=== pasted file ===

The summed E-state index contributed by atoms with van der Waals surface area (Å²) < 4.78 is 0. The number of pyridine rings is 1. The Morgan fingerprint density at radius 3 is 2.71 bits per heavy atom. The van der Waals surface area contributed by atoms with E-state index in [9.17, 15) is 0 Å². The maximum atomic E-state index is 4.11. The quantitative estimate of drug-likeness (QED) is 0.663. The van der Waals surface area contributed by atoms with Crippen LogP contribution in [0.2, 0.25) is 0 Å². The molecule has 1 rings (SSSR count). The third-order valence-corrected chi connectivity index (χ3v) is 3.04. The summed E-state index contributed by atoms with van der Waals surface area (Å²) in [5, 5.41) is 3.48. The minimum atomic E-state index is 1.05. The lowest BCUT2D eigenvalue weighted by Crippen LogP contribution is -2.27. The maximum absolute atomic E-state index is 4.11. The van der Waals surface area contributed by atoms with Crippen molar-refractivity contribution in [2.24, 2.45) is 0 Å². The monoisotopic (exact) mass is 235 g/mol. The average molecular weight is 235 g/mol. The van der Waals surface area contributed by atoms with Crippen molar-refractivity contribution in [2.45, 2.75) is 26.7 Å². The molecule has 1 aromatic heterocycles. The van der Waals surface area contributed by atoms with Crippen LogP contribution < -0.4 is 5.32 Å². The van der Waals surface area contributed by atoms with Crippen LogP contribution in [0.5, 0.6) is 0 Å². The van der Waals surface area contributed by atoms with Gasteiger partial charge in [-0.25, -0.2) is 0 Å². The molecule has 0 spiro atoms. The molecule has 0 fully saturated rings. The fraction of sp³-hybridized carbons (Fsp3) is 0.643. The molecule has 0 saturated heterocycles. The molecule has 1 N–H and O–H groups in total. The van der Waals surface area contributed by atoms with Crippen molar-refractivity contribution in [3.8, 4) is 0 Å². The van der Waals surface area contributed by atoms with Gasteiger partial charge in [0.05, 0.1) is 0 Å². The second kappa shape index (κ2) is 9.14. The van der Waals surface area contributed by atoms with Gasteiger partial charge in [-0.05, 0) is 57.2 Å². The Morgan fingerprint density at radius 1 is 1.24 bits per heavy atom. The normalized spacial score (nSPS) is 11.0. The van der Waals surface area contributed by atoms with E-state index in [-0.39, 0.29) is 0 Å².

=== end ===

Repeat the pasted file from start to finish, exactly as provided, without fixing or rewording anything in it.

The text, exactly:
The summed E-state index contributed by atoms with van der Waals surface area (Å²) < 4.78 is 0. The number of pyridine rings is 1. The Morgan fingerprint density at radius 3 is 2.71 bits per heavy atom. The van der Waals surface area contributed by atoms with E-state index in [9.17, 15) is 0 Å². The maximum atomic E-state index is 4.11. The quantitative estimate of drug-likeness (QED) is 0.663. The van der Waals surface area contributed by atoms with Crippen LogP contribution in [0.2, 0.25) is 0 Å². The molecule has 1 rings (SSSR count). The third-order valence-corrected chi connectivity index (χ3v) is 3.04. The summed E-state index contributed by atoms with van der Waals surface area (Å²) in [5, 5.41) is 3.48. The minimum atomic E-state index is 1.05. The lowest BCUT2D eigenvalue weighted by Crippen LogP contribution is -2.27. The maximum absolute atomic E-state index is 4.11. The van der Waals surface area contributed by atoms with Crippen molar-refractivity contribution in [2.24, 2.45) is 0 Å². The monoisotopic (exact) mass is 235 g/mol. The average molecular weight is 235 g/mol. The van der Waals surface area contributed by atoms with Crippen molar-refractivity contribution in [2.45, 2.75) is 26.7 Å². The molecule has 1 aromatic heterocycles. The van der Waals surface area contributed by atoms with Crippen LogP contribution < -0.4 is 5.32 Å². The van der Waals surface area contributed by atoms with Crippen LogP contribution in [0.5, 0.6) is 0 Å². The van der Waals surface area contributed by atoms with Gasteiger partial charge in [-0.25, -0.2) is 0 Å². The molecule has 0 spiro atoms. The molecule has 0 fully saturated rings. The fraction of sp³-hybridized carbons (Fsp3) is 0.643. The molecule has 0 saturated heterocycles. The molecule has 1 N–H and O–H groups in total. The van der Waals surface area contributed by atoms with Crippen molar-refractivity contribution in [3.8, 4) is 0 Å². The van der Waals surface area contributed by atoms with Gasteiger partial charge in [0.05, 0.1) is 0 Å². The second kappa shape index (κ2) is 9.14. The van der Waals surface area contributed by atoms with Gasteiger partial charge in [-0.05, 0) is 57.2 Å². The Morgan fingerprint density at radius 1 is 1.24 bits per heavy atom. The normalized spacial score (nSPS) is 11.0. The van der Waals surface area contributed by atoms with E-state index in [-0.39, 0.29) is 0 Å².